Molecular gas and star formation are known to be related by a power law in galaxies at kpc scales. It has been found recently, however, that this law breaks down at the scale of giant molecular clouds (GMCs), around 100 parsecs. This is thought to occur because at this scale, the individual properties of GMCs such as their evolutionary stage become more important. On the other hand, it is clear that star formation from molecular gas involves many other physical parameters, such as interstellar dust, interstellar radiation field, and dense gas, among other possibilities. In order to explain the complex and time dependent nature of these intertwined parameters, we have attempted a multi-parameter analysis towards various parameters in GMCs in the nearby spiral galaxy, M33, using data from the NRO45m, ASTE telescopes and the literature.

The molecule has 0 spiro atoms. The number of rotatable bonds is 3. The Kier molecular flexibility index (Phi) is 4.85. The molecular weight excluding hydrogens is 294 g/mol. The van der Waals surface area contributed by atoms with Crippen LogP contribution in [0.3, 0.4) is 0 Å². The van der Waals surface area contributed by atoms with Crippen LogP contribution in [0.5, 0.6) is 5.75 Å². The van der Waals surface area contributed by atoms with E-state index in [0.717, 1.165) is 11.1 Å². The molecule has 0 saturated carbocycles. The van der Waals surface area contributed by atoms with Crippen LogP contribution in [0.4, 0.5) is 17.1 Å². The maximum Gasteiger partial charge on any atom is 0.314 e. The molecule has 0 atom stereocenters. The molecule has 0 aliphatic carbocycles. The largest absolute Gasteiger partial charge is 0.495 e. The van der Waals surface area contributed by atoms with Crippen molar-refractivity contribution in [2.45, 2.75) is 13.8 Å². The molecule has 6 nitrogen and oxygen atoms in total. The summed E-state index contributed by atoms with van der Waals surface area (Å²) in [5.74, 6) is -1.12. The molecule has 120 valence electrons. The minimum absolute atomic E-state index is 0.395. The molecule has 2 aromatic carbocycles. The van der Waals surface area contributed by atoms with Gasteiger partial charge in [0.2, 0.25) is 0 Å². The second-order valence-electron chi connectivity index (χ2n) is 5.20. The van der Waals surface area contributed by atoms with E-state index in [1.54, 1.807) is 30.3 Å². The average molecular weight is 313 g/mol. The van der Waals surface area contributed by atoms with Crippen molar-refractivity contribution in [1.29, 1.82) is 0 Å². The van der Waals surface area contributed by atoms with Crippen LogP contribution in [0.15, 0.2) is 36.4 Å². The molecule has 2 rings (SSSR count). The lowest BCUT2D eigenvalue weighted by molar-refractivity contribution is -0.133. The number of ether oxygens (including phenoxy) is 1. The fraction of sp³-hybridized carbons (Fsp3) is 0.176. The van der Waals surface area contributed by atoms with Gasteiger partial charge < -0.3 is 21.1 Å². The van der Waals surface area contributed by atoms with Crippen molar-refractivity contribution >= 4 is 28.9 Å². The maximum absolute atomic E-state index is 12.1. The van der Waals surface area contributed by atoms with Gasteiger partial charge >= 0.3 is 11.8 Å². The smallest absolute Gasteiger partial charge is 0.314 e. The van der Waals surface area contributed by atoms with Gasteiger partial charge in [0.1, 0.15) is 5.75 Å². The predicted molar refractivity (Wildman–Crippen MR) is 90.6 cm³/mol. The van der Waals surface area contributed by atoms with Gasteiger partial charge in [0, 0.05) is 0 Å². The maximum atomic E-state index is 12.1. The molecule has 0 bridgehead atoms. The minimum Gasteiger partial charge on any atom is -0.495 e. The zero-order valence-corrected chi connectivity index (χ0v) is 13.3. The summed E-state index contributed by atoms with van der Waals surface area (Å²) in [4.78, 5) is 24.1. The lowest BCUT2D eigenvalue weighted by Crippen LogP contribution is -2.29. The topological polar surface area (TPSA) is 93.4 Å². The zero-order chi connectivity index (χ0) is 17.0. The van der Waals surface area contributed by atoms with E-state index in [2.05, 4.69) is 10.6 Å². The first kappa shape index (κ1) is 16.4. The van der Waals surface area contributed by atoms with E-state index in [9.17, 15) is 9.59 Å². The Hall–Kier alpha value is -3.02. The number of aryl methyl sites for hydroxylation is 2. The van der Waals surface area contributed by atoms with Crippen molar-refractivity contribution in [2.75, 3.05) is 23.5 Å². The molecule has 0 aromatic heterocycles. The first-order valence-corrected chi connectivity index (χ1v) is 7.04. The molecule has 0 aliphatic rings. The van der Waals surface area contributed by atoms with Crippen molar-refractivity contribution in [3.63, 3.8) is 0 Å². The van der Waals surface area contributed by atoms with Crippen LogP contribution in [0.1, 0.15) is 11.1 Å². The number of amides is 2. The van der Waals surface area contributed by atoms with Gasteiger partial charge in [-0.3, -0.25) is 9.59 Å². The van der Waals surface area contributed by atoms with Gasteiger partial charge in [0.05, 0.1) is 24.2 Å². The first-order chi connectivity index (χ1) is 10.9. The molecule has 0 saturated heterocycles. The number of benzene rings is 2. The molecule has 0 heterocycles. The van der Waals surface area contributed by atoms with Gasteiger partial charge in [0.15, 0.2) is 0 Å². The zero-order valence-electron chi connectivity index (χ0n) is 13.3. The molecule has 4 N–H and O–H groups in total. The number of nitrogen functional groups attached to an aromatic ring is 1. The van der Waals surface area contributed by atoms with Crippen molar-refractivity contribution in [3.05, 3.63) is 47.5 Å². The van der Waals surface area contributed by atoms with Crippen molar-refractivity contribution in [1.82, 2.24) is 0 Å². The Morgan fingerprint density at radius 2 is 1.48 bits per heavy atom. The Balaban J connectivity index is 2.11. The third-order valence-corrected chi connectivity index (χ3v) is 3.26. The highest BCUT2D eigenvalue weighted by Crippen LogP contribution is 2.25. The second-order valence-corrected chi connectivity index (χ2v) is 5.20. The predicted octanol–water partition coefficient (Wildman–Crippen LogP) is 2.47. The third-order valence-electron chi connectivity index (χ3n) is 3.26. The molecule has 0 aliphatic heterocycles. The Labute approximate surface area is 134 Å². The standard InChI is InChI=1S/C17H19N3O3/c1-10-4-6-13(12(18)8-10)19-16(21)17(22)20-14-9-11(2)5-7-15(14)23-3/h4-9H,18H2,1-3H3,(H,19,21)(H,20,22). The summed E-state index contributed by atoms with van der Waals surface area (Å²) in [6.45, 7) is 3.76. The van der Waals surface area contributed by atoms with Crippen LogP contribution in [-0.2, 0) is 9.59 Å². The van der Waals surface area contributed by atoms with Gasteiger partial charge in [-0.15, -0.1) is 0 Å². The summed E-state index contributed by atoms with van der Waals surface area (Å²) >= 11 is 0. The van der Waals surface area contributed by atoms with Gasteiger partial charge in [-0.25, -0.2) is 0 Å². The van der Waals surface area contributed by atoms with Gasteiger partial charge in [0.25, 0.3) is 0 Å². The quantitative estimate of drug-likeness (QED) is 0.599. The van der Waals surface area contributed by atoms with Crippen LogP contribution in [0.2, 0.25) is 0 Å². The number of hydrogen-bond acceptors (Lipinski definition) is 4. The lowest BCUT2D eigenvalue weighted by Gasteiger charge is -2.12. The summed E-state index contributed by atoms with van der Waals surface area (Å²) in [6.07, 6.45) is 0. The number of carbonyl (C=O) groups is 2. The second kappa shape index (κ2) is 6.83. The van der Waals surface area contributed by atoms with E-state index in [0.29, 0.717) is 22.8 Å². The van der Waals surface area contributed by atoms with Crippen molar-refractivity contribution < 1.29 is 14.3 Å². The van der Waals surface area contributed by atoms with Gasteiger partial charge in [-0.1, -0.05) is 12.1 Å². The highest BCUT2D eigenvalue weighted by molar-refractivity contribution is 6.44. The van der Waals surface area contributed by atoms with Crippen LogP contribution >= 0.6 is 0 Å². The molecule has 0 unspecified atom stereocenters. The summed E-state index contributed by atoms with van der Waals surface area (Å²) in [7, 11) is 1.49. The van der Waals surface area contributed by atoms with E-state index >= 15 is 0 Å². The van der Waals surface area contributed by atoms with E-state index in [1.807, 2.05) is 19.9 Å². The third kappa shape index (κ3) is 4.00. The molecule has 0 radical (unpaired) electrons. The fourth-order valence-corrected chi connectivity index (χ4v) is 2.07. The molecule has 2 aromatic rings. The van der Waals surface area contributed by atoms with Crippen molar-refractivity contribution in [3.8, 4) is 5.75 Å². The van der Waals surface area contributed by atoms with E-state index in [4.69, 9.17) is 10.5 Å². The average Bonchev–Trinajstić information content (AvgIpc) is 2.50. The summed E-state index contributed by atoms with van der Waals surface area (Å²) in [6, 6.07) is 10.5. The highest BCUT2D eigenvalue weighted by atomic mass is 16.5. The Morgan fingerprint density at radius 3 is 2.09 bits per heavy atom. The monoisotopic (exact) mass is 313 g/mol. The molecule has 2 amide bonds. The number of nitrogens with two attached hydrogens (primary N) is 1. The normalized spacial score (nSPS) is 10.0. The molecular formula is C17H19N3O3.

Our analysis resulted in confirming that indeed the power law relation between molecular gas and star formation does break down at the GMC scales, but that dust and star formation correlate well, and that including the interstellar radiation field and dense gas results in two well defined planes in 3-D space. If these "fundamental" planes are a general property of galaxies, it has the potential of becoming the crossing point of Galactic and extragalactic studies.